Downloading and reading Iriss publications

A guide to the electronic document formats that we use

When we upload a publication to the Iriss website, we try and make sure that the file format we use is both widely recognised and is accessible without the need to purchase additional software. The descriptions below should help you get the most from our publications and, where necessary, will guide you in identifying free software that will allow you to make the best use of our documents.


PDF (Portable Document Format) is an open standard format for fixed-layout documents with embedded text, fonts, graphics and even multimedia content such as audio and video. PDFs can be read on most systems: computers, tablets, smartphones, and e-readers. Some older computer systems may require that a free PDF reader be installed in order to display PDF files.

More about PDF... (Wikipedia link)


EPUB (short for Electronic PUBlication) is an open standard for electronic books (e-books). EPUB is designed for reflowable content, meaning that the text display can be optimised for the particular device on which the document is viewed, with factors such as font style and text size open to easy customisation by the reader. EPUB documents can be read on a wide number of different reading systems, including:

Reading system Platform Free to use Notes
Apple iBooks iOS / Mac Yes  
Google Books Android, Web Yes  
Adobe Digital Editions Windows / Mac Yes Requires online activation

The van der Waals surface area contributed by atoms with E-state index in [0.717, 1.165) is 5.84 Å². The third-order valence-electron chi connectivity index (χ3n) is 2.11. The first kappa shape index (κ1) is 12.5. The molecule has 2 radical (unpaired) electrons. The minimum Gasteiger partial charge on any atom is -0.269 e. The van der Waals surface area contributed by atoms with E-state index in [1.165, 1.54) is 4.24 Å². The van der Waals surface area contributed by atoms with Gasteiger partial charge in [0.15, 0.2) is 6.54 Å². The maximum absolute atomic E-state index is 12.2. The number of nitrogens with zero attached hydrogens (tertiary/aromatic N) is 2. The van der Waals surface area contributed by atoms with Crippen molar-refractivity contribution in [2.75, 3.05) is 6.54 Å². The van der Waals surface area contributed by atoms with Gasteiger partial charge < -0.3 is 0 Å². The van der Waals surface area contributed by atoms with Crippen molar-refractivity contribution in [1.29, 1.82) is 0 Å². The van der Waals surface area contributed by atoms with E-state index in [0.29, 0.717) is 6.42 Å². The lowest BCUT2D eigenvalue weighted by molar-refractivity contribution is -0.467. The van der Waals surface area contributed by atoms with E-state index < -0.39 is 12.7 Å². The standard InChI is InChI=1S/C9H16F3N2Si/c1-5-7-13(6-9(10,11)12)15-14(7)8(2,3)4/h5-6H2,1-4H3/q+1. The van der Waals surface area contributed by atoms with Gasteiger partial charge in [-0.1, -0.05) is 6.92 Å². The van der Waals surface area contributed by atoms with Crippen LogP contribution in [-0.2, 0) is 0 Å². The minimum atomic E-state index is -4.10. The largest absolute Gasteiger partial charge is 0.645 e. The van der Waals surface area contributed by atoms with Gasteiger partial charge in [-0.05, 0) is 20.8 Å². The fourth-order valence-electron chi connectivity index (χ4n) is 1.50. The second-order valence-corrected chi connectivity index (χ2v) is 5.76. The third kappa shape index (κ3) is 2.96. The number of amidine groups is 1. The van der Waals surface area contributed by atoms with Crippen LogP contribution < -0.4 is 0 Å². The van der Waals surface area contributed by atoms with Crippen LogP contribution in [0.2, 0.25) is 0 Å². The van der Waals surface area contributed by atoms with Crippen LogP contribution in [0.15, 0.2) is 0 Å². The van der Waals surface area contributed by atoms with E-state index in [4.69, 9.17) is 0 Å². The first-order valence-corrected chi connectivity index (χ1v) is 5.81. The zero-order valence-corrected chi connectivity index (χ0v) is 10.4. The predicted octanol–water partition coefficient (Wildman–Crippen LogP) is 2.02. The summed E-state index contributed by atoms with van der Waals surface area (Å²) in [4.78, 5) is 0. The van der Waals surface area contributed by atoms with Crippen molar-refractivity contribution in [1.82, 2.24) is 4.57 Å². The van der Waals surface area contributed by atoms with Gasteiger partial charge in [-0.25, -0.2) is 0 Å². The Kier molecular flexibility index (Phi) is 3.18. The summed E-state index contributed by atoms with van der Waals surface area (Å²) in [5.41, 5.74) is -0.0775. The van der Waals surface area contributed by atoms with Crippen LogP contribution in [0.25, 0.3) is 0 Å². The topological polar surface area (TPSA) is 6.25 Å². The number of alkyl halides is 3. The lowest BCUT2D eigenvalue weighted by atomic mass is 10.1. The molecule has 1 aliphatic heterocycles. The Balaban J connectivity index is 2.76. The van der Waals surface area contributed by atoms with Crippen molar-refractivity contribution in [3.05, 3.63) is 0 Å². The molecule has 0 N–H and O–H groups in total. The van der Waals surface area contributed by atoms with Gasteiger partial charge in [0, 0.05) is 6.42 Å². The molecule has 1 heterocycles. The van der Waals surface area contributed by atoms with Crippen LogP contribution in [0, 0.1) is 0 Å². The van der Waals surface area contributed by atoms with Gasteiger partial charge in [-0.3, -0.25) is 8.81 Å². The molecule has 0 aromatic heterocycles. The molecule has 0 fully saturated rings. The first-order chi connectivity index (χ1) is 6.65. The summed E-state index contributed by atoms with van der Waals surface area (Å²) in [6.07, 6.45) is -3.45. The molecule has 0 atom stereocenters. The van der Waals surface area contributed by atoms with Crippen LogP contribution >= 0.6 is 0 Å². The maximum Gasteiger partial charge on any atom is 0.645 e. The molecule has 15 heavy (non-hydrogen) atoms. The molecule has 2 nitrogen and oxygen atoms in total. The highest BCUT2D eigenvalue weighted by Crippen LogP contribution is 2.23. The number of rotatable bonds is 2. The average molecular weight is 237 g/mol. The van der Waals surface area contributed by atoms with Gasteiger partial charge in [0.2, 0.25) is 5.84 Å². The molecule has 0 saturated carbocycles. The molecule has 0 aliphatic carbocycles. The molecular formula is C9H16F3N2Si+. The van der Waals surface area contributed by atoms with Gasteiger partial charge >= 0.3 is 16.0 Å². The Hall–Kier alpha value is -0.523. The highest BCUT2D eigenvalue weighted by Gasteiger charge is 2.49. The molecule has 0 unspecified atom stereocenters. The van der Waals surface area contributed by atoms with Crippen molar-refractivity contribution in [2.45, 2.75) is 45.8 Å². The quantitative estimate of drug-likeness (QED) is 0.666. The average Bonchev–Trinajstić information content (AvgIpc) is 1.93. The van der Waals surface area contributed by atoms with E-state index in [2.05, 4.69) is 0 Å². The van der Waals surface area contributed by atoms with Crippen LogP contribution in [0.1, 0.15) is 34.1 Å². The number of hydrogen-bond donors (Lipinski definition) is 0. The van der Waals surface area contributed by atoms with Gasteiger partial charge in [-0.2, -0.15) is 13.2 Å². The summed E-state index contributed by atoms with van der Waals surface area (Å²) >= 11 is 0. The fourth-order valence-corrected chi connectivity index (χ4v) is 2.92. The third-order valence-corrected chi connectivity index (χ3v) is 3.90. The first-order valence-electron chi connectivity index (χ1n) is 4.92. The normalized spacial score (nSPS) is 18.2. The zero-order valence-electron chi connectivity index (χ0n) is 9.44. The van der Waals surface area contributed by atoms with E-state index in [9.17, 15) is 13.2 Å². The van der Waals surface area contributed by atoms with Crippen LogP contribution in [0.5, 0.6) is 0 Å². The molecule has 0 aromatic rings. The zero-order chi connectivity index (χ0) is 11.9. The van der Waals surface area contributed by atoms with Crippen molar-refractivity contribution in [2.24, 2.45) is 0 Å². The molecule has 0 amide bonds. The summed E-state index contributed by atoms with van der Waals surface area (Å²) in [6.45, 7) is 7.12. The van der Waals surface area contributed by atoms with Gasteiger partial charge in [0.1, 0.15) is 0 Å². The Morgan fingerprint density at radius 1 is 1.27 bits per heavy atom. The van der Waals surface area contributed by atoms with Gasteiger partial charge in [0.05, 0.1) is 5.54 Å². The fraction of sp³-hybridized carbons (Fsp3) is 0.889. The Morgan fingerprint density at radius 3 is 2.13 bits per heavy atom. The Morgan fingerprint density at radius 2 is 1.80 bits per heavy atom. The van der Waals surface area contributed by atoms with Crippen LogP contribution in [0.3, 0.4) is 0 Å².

More about EPUB... (Wikipedia link)

MOBI (Amazon Kindle)

Amazon's Kindle devices do not support the EPUB file format used by most other e-book readers. Instead, they are designed to use Amazon's own proprietary e-book formats. Of those, Iriss uses the Mobipocket (MOBI) format which, unlike the majority of Kindle formats, has no DRM restrictions.

There are a number of ways to load our publications onto your Kindle. These are the easiest:

  • Send to Kindle App: This is an application from Amazon that sends files from your computer, over the internet, to your Kindle. It's often the fastest option and there are no cables to bother with.
  • Email: This basically works the same as using the Send to Kindle app, but you just email the file to a special Kindle Address that Amazon have set up for your Kindle device.
  • Sideload via USB: This is a helpful option if wifi isn't available. Connect your Kindle to your computer using a USB cable, then drag the downloaded MOBI file into the 'internal storage' folder on your Kindle device.